Unto the Thousandth Generation: Conceptualizing Intergenerational Justice

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P. Lang, 1995 - Philosophy - 269 pages
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The problem of intergenerational justice is among the most important issues in contemporary politics. Yet contemporary philosophers and political theorists have had great difficulty coming to grips with the nature and extent of our intergenerational obligations. This book examines the historical roots of intergenerational justice and analyzes this concept critically. Contemporary approaches are critiqued for their inability to address adequately such essential «intergenerational» questions as whether, and under what circumstances, we have an obligation to perpetuate the human species, the moral implications of our power to affect the identity of future persons, and the nature of our obligations to the dead. The concluding chapters propose a broader understanding of intergenerational justice and the moral necessity of establishing a tradition of just intergenerational action as our legacy to posterity.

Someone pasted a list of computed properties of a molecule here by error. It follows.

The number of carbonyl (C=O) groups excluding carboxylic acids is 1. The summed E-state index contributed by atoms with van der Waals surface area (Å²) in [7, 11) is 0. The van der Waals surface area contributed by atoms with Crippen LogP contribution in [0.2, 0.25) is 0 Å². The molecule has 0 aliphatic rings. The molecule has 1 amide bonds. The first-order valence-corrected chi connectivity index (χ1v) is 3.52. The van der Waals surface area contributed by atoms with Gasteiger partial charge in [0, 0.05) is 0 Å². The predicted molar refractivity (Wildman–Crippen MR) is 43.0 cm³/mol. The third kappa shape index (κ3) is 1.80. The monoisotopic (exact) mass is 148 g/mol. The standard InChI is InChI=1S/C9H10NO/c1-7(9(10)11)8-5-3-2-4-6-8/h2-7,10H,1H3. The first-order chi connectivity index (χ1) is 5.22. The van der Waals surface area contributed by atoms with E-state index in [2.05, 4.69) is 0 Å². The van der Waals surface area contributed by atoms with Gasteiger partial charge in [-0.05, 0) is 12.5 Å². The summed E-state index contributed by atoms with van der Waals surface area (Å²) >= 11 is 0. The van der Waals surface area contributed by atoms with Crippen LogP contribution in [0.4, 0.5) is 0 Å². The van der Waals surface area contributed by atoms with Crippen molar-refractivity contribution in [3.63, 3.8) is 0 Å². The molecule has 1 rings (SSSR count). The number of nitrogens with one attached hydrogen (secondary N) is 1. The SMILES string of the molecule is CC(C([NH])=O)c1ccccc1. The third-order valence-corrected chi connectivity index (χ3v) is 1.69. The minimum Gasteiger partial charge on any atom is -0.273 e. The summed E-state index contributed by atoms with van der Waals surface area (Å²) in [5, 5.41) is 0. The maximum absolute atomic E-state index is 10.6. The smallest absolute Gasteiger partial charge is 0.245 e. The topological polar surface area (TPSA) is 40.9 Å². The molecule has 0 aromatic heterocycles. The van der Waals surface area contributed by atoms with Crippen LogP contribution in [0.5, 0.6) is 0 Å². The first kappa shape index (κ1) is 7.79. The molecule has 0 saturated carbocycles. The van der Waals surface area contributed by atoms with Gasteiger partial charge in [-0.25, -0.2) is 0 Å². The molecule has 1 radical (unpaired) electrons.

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Contents

THE HISTORICAL ROOTS
23
CONTEMPORARY APPROACHES
55
THE LIMITATIONS OF CONTEMPORARY APPROACHES
93
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About the author (1995)

The Author: Bruce Edward Auerbach is an associate professor of Political Science at Albright College (USA). He received his B.A. and M.A. degrees in Political Science from Drew University and his Ph.D. in Political Science from the University of Minnesota. Dr. Auerbach is the author of articles and papers in Political Philosophy and Constitutional Law. His current research focuses on the Due Process Clause of the Fourteenth Amendment.

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